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MCSA Certification Series: All You Need to Know about Failover Clustering
Windows Server has several features that allow it to function seamlessly and ensure that applications and features are available throughout the life cycle. The Failover Cluster is one such feature; working as both a fault-prevention measure and a high app and feature delivery system. It also delivers new and better features for datacenter customers who are software-centric, manages several other workloads while maintaining clusters in both virtual machines and physical hardware.
As part of our MCSA certification tutorial series, in this article, we will be talking about what failover clustering is, how it works, and its benefits.
Defining Failover Cluster
Windows Server, by default, provides administrators the capability of connecting several servers into one server cluster. On the basic level, the cluster consists of an independent group of computers that combine their functionality, in order to increase the scalability and availability of clustered applications and services (now defined as cluster roles).
Each of the independent machines that make up the servers which then form the cluster, are connected wither by cables or software. Individual servers within the clusters are called nodes, which makes them separate entities operating within the same group/system. This creates a fail-safe, in the way that if one of the nodes encounters an issue, the others continue providing service. This fail-safe system is known as ‘failover’.
To make sure that the remaining clusters are working at their best, and clustered roles are being fulfilled, the latter are monitored actively. If there is an issue with the clustered roles, they are either transferred on to another node within the cluster, or they are restarted to ensure maximum functionality.
Failover Cluster Functionality Requirements
A failover cluster has the following requirements, which must be fulfilled to construct the network cluster and continue cluster roles without fault or stoppage:
- The hardware specifications of each server must be the same. This means processing power, memory and software units must be uniform.
- Storage space must be shared between the servers in the cluster. This is to ensure that the data stored on one server/node can be accessed by another, in the event of an issue.
The servers communicate via a series of signals, called ‘heartbeats’, on a dedicated network. If the signals, or heartbeats have been initiated by the server that is active, and relayed to the standby signal with very specific intervals, they will be called push heartbeats. In case the active server does not send a push heartbeat to the standby server for a certain amount of time, the latter takes over the responsibilities of the active server and is defined as such from there on.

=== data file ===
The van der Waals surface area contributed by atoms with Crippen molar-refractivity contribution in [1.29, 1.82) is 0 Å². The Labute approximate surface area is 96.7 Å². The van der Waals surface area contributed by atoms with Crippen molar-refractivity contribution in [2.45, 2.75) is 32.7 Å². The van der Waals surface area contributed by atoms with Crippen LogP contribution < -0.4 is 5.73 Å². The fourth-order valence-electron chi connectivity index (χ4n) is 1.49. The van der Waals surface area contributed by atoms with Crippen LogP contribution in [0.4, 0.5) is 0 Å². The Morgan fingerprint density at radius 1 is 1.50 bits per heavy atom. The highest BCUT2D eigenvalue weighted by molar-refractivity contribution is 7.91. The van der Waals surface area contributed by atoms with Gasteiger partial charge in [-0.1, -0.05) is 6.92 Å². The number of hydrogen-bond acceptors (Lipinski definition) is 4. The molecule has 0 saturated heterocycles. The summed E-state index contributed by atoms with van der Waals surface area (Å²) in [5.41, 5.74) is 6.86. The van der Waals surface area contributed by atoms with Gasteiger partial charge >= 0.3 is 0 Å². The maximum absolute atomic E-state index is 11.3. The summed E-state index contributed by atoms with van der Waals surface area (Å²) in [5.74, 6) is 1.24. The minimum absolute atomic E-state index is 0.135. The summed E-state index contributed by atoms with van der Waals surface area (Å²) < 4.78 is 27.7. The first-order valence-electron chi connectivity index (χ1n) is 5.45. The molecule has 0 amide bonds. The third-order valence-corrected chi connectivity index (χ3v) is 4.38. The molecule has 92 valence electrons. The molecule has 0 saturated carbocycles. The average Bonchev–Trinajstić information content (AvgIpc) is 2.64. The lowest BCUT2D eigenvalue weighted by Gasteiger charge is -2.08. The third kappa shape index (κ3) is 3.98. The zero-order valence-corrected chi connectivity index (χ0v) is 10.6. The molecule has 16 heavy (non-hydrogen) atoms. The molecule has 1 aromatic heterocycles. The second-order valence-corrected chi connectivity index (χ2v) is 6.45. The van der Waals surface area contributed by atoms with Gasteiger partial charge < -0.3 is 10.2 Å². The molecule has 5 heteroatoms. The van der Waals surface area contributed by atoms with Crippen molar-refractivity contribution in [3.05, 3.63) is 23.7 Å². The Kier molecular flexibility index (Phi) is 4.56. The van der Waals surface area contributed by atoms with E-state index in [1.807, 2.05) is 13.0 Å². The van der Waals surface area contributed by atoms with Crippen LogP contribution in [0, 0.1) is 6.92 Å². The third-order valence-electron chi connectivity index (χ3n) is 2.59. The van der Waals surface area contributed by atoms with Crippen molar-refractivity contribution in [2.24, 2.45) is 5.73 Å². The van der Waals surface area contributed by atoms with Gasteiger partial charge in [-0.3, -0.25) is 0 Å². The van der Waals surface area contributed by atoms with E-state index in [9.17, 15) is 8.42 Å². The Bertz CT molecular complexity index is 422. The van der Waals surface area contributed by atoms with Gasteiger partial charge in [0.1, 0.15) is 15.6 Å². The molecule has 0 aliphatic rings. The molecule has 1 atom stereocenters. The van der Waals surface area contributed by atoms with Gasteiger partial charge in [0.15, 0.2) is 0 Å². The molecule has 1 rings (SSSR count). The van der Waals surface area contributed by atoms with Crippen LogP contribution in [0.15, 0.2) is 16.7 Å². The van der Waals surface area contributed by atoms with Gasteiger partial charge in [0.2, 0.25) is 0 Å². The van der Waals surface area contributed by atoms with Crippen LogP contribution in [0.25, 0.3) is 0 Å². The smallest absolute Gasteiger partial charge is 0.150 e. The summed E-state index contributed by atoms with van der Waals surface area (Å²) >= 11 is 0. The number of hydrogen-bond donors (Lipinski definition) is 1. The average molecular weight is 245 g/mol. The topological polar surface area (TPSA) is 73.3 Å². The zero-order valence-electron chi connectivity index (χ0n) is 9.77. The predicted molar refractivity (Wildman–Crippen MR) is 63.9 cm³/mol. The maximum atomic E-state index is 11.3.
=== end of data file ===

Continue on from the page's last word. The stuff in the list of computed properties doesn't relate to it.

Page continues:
If a communication signal is sent from the standby server to the active server, it will be known as a pull heartbeat. In case the standby server sends a pull heartbeat and the active server does not respond to it within the set time limit, the former will, once again, take over the responsibilities of the latter, assuming that the active server has failed.
Cluster Shared Volume (CSV)
When servers are configured in a failover cluster, they provide a functionality known as Cluster Shared Volume. This functionality provides a constant distributed namespace, that can be used by the clustered roles to gain access to the storage space that has been shared across all the nodes. With this added element, users will experience minimal disruptions in the delivery of service; through Failover Clustering.
Practical Applications of Failover Clustering
Following are some areas where failover clustering can be applied:
- Shared storage space for applications such as Hyper-V virtual machines and Microsoft SQL Server. Because of the nature of clustering, the storage is highly accessible and continuously available.
- Highly available clustered applications and services which can run on virtual machines and/or physical servers that run Hyper-V.
Knowing the fundamentals of failover clustering and related features of Windows Server can be tremendously beneficial for both potential networking engineers and those seeking an MCSA certification. Additionally, since each new edition of MS Server presents new features and functionalities, an MCSA certification now will assist in easily coming to grips with all the present and future offerings of Microsoft Server.